Nfld. & Labrador

Greg Parsons prepares to face man who murdered mother

A St. John's man who was framed for the brutal murder of his mother says he will do whatever it takes to keep his former friend and Catherine Carroll's real killer in jail.

Parole hearing slated for Friday; Brian Doyle asking for short-term release

Greg Parsons is a firefighter with the St. John's Regional Fire Department. (Melissa Pelley)

A St. John's man who was wrongfully convicted for the brutal murder of his mother says he will do whatever it takes to keep his former friend and Catherine Carroll's real killer in jail.

Greg Parsons, speaking publicly for the first time in years, is planning to attend a parole board hearing for Brian Doyle on Friday in British Columbia. 

"I just have to go up there and fight for Mom," Parsons said in a telephone interview Tuesday.

Speaking about the man who ripped his life apart and took away his mother's will be no easy feat, Parsons said. 

He says he'll be attending the hearing with a weight on his shoulders and years of pain bottled inside.

"I'm going to tell them how he slashed my mother to death," said Parsons, who is a father and also a firefighter with the St. John's Regional Fire Department. 

"I have moved on in my life, but this is the thing that never goes away."

'Country club' prison

Parsons says he was infuriated after he was told Doyle, now 48, has been housed at the William Head Institution, a minimum-security prison with an ocean view in Victoria.

Victims of crime have criticized the prison setting, which some compare to a resort.

"It's despicable to think that man slashed my mother to death 53 times, got in the shower and watched her die, and then framed me for it.... I was sentenced to life in prison," Parsons said.

"If it wasn't for DNA I wouldn't be here. And now to find out that this man has been in this country club for most of his prison life."

Brian Doyle, seen in this photo from 2002, was convicted of a lesser charge of second-degree murder in the death of Catherine Carroll, 45. (CBC)

Had he learned sooner where Doyle was incarcerated, Parsons said, he would have advocated for him to be housed elsewhere.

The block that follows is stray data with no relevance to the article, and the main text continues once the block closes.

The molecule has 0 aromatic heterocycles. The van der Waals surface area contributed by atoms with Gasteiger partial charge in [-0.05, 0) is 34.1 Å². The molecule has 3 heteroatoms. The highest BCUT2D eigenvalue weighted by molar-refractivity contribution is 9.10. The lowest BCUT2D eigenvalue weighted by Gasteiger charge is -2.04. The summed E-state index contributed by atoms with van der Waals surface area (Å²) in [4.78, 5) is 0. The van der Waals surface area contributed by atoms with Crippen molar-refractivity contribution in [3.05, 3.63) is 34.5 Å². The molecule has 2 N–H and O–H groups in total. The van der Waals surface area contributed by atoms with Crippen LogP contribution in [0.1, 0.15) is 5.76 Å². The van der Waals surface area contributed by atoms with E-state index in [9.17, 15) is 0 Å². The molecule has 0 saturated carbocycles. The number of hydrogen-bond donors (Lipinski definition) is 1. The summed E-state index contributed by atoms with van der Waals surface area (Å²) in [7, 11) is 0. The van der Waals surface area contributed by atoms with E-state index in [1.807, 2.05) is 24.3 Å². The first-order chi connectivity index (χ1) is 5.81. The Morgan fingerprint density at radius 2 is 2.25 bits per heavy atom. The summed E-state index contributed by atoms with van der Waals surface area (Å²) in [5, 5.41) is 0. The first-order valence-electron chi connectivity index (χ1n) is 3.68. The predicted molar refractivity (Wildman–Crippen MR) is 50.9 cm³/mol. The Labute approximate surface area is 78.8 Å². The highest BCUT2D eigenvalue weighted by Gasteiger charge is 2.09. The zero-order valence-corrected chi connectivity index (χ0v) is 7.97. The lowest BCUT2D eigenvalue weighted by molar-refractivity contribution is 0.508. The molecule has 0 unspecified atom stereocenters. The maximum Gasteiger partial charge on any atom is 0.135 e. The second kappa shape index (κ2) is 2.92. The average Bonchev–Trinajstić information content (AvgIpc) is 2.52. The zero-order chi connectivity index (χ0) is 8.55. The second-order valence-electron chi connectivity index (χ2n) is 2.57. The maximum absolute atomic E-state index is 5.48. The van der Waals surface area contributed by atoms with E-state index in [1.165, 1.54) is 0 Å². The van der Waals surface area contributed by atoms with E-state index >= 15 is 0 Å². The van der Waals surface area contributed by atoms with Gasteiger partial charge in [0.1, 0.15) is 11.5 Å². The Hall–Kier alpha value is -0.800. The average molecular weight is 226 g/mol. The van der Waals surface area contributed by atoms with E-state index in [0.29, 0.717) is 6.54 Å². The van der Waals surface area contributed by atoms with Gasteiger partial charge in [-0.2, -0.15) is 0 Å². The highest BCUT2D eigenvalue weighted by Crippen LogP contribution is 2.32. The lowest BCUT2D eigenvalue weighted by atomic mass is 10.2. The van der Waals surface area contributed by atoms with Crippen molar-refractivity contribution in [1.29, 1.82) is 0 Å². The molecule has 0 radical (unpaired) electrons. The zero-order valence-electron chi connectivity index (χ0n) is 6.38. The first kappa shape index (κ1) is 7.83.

"He did so much damage, but it was all swept under the carpet by the Newfoundland justice system."

Tunnel vision, poor police work

The wrongful conviction of Parsons — and others — exposed deep problems within the Newfoundland and Labrador justice system.

On New Year's Eve 1990, Doyle went to Catherine Carroll's St. John's home, broke in through a basement window and stabbed and slashed her 53 times.

Parsons discovered his mother's bloodied body on her bathroom floor, and he was later tried — and found guilty — of her murder. 

Despite there being no physical evidence or eyewitness testimony connecting Parsons to the crime, he was found guilty of his mother's murder in her St. John's home. (CBC)

DNA evidence cleared his name in 1998. A so-called Mr. Big Sting in Ontario eventually led to Doyle's conviction. 

The provincial government apologized to Parsons in 1998 and later compensated him, four years after he was convicted.

In 2006, an inquiry led by Justice Antonio Lamer concluded that poor police work and tunnel vision led to the wrongful conviction.

"The investigation and prosecution of Gregory Parsons became a 'runaway train,' fuelled by tunnel vision and picking up many passengers along the way," Lamer wrote at the time. 

Should have been 1st-degree murder, Parsons says

Doyle is seeking short-term release conditions for medical reasons, family contact, parental responsibilities, rehabilitation, community service and administrative purposes.

He was sentenced to life in prison with no chance of parole for 18 years (2021) for second-degree murder.

That's something that also angers Parsons. 

"When police caught him, he admitted to putting on big socks and big shoes to cover up his crime, he admitted that he had rape on his mind. All this is first-degree murder," he said.

"They had him hands down. They didn't want to go to first-degree because the Newfoundland justice system didn't want to go on trial with him ... and they would have."

Read more from CBC Newfoundland and Labrador

ABOUT THE AUTHOR

Ariana Kelland is a reporter with the CBC Newfoundland and Labrador bureau in St. John's.

now